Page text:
Through KKP you can set up automatic scheduled etcd backups for your user clusters, and easily restore etcd to its previous state.
Firstly, you need to enable and configure the backup bucket, endpoint and credentials. To see how, check Backup Buckets Settings
By default a new backup configuration resource is created in the cluster namespace for each user cluster once the controllers are enabled.
The new backup configuration resource is created with a default of
@every 20m interval and
20 backup retention.
However, it’s possible to create additional backup configuration if needed, simply by creating a backup configuration resource:
apiVersion: kubermatic.k8s.io/v1 kind: EtcdBackupConfig metadata: name: daily-backup namespace: cluster-zvc78xnnz7 spec: cluster: apiVersion: kubermatic.k8s.io/v1 kind: Cluster name: zvc78xnnz7 schedule: '@every 20m' keep: 20
Once created, the controller will start a new backup every time the schedule demands it (i.e. at 1:00 AM in the example),
and delete backups once more than
.spec.keep (20 in the example) have been created. The created backups are named based
on the configuration name and the backup timestamp
It is also possible to do one-time backups (snapshots).
For more detailed info check Etcd Backup and Restore.
EtcdBackups and Restores are project resources, and you can manage them in the Project view.
To create a backup, just click on the
Add Automatic Backup button. You have a choice of preset daily, weekly or monthly backups,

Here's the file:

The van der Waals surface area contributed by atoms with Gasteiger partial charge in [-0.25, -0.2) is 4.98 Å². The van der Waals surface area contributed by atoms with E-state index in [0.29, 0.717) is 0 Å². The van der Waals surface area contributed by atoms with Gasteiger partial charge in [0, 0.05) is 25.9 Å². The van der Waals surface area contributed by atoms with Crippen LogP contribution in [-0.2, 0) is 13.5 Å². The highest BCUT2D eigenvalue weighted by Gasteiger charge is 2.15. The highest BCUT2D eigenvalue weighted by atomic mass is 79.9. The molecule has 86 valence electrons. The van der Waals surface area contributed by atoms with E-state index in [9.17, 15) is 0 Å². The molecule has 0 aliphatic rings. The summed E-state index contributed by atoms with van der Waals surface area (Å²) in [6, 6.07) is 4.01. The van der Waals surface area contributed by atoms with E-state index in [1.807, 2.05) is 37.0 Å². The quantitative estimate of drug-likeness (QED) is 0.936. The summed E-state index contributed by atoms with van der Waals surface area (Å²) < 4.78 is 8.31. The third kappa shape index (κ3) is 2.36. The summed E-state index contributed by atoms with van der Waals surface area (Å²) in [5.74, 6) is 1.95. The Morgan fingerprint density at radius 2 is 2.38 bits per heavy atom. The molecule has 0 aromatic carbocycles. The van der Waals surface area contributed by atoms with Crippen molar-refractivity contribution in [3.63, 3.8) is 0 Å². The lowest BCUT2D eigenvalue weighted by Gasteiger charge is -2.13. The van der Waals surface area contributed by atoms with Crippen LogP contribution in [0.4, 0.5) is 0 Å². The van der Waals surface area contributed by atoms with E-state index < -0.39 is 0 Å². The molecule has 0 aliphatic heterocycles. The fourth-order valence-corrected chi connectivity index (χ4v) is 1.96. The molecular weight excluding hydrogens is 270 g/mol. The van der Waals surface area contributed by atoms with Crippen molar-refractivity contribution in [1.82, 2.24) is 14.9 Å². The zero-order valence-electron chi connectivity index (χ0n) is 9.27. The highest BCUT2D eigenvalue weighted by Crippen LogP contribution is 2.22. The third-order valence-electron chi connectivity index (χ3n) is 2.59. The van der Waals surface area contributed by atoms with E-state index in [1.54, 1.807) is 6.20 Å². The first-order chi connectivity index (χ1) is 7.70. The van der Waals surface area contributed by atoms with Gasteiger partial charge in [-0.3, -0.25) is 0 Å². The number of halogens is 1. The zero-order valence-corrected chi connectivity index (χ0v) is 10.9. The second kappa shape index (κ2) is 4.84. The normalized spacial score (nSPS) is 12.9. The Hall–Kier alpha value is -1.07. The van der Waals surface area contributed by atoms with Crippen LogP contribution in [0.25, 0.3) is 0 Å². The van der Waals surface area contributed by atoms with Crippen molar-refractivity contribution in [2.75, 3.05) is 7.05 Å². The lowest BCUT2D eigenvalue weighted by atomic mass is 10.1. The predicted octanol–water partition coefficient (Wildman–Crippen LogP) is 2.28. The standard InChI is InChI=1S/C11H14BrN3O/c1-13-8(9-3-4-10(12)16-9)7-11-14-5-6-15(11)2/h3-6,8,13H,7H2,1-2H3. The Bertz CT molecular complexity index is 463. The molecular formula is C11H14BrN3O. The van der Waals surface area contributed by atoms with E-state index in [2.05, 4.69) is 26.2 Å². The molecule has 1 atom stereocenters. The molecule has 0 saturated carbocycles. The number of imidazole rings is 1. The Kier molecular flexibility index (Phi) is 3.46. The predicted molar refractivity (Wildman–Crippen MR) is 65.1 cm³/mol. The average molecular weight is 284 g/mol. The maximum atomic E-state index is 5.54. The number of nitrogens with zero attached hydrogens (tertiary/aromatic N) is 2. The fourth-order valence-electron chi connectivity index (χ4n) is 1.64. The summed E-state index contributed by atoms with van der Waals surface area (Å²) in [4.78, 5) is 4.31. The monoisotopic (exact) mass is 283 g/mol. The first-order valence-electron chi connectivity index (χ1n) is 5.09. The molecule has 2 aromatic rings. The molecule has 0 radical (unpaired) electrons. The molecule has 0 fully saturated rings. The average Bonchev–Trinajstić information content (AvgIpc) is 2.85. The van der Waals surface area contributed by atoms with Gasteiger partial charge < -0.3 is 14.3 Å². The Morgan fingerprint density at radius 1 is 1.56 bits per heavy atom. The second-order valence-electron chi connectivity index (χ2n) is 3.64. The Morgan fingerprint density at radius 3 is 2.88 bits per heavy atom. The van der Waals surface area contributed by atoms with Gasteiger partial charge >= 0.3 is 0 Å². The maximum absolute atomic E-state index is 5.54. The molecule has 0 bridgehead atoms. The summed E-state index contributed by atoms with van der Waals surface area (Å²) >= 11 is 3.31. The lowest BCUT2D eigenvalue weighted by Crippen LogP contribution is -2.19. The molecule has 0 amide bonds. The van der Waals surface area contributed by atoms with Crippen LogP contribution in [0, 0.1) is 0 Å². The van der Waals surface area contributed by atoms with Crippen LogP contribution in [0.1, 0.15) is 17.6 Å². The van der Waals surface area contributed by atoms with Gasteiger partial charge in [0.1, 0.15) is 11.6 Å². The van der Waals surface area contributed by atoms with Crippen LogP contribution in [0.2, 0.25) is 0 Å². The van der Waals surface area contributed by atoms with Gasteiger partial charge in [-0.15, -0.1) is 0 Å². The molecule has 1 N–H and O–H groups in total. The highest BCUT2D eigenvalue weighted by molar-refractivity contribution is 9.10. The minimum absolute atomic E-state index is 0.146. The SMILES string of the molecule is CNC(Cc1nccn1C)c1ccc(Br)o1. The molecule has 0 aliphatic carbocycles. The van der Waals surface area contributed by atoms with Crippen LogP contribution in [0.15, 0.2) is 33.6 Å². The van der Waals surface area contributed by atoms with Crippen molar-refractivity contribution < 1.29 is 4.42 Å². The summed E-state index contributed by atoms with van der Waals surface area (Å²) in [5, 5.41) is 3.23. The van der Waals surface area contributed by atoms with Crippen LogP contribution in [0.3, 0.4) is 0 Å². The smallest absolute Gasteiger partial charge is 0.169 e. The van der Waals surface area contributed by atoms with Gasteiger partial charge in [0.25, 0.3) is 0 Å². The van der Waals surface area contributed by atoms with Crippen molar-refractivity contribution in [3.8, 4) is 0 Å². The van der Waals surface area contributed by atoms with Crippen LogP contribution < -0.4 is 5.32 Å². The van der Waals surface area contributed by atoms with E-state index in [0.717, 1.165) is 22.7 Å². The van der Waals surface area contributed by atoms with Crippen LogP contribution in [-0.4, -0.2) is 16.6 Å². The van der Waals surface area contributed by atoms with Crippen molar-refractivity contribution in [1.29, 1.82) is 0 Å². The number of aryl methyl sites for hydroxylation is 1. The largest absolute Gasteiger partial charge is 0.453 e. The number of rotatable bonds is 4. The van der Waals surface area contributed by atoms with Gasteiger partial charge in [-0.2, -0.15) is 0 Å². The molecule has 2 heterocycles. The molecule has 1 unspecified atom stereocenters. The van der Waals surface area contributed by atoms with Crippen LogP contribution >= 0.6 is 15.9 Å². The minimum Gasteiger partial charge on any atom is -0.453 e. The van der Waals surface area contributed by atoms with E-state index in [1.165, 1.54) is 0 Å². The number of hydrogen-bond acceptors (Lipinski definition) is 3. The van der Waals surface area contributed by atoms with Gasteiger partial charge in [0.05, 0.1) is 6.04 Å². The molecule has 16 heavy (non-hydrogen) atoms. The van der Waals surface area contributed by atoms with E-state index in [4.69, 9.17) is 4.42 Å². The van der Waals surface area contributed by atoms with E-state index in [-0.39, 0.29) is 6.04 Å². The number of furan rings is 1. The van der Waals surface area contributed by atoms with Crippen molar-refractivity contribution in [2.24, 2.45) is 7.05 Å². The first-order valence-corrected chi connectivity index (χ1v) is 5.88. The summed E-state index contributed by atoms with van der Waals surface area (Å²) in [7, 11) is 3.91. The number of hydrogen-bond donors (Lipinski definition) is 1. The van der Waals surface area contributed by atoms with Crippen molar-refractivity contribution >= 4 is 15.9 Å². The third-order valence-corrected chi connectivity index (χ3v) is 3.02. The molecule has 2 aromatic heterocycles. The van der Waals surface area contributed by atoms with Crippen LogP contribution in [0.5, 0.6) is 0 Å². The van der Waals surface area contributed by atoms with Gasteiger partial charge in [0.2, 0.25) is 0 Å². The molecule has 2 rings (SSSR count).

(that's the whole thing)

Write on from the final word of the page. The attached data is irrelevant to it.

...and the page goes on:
or you can create a backup with a custom interval and keep time.
To see what backups are available, click on a backup you are interested in, and you will see a list of completed backups.
If you want to restore from a specific backup, just click on the restore from backup icon.
You can also create one-time backup snapshots, they are set up similarly to the automatic ones, with the difference that they do not have a schedule or keep count set.
To restore a cluster etcd from a backup, go into a backup details as shown above and select the backup from which you want to restore.
What will happen is that the cluster will get paused, etcd will get deleted, and then recreated from the backup. When it’s done, the cluster will unpause.
Keep in mind that this is an etcd backup and restore. The only thing that is restored is the etcd state, not application data or similar.
If you have running pods on the user cluster, which are not in the backup, it’s possible that they will get orphaned. Meaning that they will still run, even though etcd(and K8s) is not aware of them.
This will create an EtcdRestore object for your cluster. You can observe the progress in the Restore list.
In the cluster view, you may notice that your cluster is in a
Restoring state, and you can not interact with it until it is done.
When it’s done, the cluster will get un-paused and un-blocked, so you can use it. The Etcd Restore will go into a Completed state.